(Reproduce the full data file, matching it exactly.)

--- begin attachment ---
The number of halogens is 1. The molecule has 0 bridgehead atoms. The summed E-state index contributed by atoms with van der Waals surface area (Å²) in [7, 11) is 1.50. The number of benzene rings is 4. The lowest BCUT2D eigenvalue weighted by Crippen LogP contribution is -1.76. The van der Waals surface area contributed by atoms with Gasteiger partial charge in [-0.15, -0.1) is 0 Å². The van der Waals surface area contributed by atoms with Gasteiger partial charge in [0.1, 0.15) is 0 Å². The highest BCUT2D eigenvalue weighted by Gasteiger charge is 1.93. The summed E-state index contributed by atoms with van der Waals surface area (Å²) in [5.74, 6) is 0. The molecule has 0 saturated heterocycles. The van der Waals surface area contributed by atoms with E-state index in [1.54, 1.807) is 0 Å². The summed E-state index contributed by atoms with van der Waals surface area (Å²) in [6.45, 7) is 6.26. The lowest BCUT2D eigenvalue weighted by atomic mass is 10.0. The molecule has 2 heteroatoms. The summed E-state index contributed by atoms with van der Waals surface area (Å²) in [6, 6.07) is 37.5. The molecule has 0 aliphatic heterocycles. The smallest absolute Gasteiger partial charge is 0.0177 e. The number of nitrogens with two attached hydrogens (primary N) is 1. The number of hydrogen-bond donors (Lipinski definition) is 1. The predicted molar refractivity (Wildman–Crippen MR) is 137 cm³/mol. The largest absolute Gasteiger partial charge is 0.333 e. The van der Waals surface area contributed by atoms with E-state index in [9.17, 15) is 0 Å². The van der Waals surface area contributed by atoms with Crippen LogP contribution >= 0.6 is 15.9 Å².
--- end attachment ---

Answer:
The number of halogens is 1. The molecule has 0 bridgehead atoms. The summed E-state index contributed by atoms with van der Waals surface area (Å²) in [7, 11) is 1.50. The number of benzene rings is 4. The lowest BCUT2D eigenvalue weighted by Crippen LogP contribution is -1.76. The van der Waals surface area contributed by atoms with Gasteiger partial charge in [-0.15, -0.1) is 0 Å². The van der Waals surface area contributed by atoms with Gasteiger partial charge in [0.1, 0.15) is 0 Å². The highest BCUT2D eigenvalue weighted by Gasteiger charge is 1.93. The summed E-state index contributed by atoms with van der Waals surface area (Å²) in [5.74, 6) is 0. The molecule has 0 saturated heterocycles. The van der Waals surface area contributed by atoms with E-state index in [1.54, 1.807) is 0 Å². The summed E-state index contributed by atoms with van der Waals surface area (Å²) in [6.45, 7) is 6.26. The lowest BCUT2D eigenvalue weighted by atomic mass is 10.0. The molecule has 2 heteroatoms. The summed E-state index contributed by atoms with van der Waals surface area (Å²) in [6, 6.07) is 37.5. The molecule has 0 aliphatic heterocycles. The smallest absolute Gasteiger partial charge is 0.0177 e. The number of nitrogens with two attached hydrogens (primary N) is 1. The number of hydrogen-bond donors (Lipinski definition) is 1. The predicted molar refractivity (Wildman–Crippen MR) is 137 cm³/mol. The largest absolute Gasteiger partial charge is 0.333 e. The van der Waals surface area contributed by atoms with E-state index in [9.17, 15) is 0 Å². The van der Waals surface area contributed by atoms with Crippen LogP contribution >= 0.6 is 15.9 Å².